PALATINE, Ill. (AP) — As a high school senior in the Chicago suburb of Palatine, Kira Swearingen’s weeks are packed with schoolwork, babysitting, interning at a local elementary school and coaching cheerleading.
Yet, the Fremd High School student is also carving out time to research the campaigns of Illinois primary candidates — reading articles, scrolling through their Facebook pages and campaign websites and talking out the issues at her family dinner table.
Swearingen is one of more than 11,000 17-year-old students across the state who registered to vote in the primary under a new state law, an opportunity many newly christened voters say is more about the experience than any political allegiance as they head to their local polling place for the first time.
“I think it’s good to see what it’s like to go in there and vote before next November,” Swearingen said.
The number of freshly registered teens is a small fraction of the more 7.4 million total voters registered across the state, according to the state board of elections, and isn’t expected to make much of a dent in the outcome of various primary races. But advocates of the new law say the change will result in making more teens lifelong, civic-minded voters.
“I stress rigor, relevance and relationships,” Paul Houston, global studies department chair at Lyons Township High School in LaGrange, said. “This really gets to the relevance. Why are we teaching kids all of this stuff if it doesn’t relate to them?”
The law change was spurred by a proposal from Stevenson High School students and civic teachers. Sponsored by Democratic Rep. Carol Sente of Vernon Hills and Republican Rep. Ed Sullivan of Mundelein, the measure passed with broad bipartisan support in both the state House and Senate. Signed into law last summer by Gov. Pat Quinn on Stevenson’s football field in Lincolnshire, Illinois became the 20th state to allow 17-year-olds to vote in primaries, provided they are 18 by the November election.
Stevenson government teacher Andrew Conneen had pushed for the legislation for more than a decade.
“Despite the long journey of the bill, we always knew the heavy lifting was going to be getting 17-year-olds to take advantage of the law,” he said.
Stevenson began working almost as soon as classes began last fall to make students aware of the opportunity to register come January, and of opportunities to connect with local political campaigns. Conneen said the school works closely with the Mivka Challenge, a nonpartisan advocacy group dedicated to encouraging civic leadership among young people.
Voter registration ended in mid-February, but a “grace period” of registration ran through Saturday.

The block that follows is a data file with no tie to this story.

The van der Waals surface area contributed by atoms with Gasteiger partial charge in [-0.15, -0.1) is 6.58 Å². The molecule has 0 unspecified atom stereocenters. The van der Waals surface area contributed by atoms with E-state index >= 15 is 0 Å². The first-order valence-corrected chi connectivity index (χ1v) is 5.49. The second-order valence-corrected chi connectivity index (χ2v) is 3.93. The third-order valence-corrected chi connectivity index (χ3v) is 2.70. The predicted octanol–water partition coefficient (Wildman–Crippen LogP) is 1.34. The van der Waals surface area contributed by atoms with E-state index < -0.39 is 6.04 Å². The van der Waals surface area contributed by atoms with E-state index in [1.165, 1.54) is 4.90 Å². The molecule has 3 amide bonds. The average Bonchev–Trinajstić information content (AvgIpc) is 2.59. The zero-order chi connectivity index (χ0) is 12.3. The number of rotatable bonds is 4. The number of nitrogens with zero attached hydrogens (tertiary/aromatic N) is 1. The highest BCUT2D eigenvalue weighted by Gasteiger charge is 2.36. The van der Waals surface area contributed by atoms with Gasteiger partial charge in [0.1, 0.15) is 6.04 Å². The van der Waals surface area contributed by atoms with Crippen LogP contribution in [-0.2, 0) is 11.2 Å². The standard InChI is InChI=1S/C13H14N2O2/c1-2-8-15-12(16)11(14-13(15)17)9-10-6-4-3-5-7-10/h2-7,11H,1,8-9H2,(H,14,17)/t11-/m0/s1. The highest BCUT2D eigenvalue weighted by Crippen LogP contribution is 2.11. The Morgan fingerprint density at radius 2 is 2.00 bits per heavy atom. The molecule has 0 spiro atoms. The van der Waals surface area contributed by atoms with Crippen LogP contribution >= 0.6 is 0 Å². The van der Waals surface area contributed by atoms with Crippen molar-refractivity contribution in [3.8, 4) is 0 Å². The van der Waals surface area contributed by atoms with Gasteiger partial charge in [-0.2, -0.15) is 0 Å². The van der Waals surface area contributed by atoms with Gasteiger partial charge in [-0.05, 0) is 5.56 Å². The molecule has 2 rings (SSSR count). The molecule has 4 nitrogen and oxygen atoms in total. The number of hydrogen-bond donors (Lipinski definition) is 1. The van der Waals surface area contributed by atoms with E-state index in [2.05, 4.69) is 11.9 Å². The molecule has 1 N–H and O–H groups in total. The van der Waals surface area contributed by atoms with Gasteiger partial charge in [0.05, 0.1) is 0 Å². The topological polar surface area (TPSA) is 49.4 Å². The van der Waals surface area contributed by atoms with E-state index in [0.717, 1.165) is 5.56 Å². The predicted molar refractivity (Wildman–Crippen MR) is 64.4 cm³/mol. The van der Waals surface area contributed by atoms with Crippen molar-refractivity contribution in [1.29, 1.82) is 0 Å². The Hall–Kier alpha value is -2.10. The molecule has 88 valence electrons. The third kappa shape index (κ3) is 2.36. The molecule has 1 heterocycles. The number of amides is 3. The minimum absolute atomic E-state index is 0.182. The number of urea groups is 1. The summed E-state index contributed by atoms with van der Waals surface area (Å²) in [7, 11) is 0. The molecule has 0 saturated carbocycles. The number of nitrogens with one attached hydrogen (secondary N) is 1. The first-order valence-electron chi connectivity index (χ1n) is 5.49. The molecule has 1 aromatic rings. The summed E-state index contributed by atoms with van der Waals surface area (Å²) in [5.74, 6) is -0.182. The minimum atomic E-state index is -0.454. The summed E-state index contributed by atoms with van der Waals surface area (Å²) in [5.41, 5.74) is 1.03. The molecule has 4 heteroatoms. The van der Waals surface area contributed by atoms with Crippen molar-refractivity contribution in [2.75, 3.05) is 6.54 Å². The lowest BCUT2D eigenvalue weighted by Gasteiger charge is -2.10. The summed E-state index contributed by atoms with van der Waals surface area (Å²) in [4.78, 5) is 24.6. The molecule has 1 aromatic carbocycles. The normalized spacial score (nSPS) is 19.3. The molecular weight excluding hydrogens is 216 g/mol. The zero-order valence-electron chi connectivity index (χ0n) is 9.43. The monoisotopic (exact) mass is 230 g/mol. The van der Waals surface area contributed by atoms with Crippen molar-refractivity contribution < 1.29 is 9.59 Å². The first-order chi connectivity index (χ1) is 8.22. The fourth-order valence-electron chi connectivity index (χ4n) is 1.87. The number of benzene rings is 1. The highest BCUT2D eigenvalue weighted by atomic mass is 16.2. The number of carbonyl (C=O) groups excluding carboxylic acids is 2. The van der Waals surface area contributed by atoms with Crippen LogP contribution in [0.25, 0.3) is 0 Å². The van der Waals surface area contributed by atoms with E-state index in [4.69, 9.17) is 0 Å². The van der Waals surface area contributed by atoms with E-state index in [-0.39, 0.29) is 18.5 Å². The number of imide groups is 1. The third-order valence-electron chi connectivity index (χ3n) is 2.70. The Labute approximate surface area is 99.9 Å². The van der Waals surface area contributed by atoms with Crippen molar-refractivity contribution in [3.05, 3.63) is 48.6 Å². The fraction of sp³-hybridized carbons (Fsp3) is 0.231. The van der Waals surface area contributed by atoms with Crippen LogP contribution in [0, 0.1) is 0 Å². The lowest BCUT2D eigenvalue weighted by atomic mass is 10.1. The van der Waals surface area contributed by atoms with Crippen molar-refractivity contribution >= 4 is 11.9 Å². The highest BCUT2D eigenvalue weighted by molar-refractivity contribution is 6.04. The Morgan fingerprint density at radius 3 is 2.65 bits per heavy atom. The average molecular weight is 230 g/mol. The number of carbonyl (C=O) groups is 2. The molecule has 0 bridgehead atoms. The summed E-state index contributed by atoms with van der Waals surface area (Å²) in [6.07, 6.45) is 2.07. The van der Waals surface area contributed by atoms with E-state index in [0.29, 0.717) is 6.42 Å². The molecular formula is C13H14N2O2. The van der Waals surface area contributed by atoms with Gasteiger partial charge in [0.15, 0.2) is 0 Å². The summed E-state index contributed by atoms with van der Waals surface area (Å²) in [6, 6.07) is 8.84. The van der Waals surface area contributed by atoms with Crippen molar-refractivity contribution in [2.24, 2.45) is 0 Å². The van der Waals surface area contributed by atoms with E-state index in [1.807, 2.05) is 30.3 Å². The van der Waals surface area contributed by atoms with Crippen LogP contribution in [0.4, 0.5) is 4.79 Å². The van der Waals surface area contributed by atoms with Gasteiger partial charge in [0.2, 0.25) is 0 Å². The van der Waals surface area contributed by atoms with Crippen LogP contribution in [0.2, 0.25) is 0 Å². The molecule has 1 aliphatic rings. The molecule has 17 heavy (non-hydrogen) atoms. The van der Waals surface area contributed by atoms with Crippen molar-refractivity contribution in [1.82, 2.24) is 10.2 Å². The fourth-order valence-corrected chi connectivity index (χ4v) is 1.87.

In Lyons Township, Houston said more than 400 teens registered to vote in a single day this semester, thanks to a combined effort by National Honor Society members, the LaGrange-area League of Women Voters, and a campaign by teachers, who spoke to students about the opportunity in their classrooms and sent emails home to parents.
Many signups were done during lunch hours in the school cafeteria.
“When it’s made that easy, then they’re more likely to exercise their right to register,” Maureen Larsen, of the League of Women Voters, said.
With a four-way contested Republican gubernatorial primary, Fremd High School social studies teacher Jason Spoor said that race has generated a bit more excitement among some of his students.
Yet, Cook County Clerk David Orr points out that even if a number of the county’s roughly 5,500 teen voters vote Republican, their overall impact is still “swimming upstream against the overall political implications of the (largely Democratic) county.”
At the same time, with voter turnout being traditionally low in nonpresidential primaries, Orr said getting students excited about the new opportunity helps “push against the general lack of interest.”
Still, despite successful drives at a number of high schools around the state, others have seen more tepid results, as students have been slow to take advantage of the new law change.
John Burns, a Granite High School senior in Granite City and the first student in the state to register to vote, helped run a registration drive where only 20 students registered, a number he says he hopes will increase with time.
“I think it really makes sense,” he said. “All of my friends should be voting in November, so it makes sense for us to have the option to nominate the candidates we’ll be voting for then in the March election.”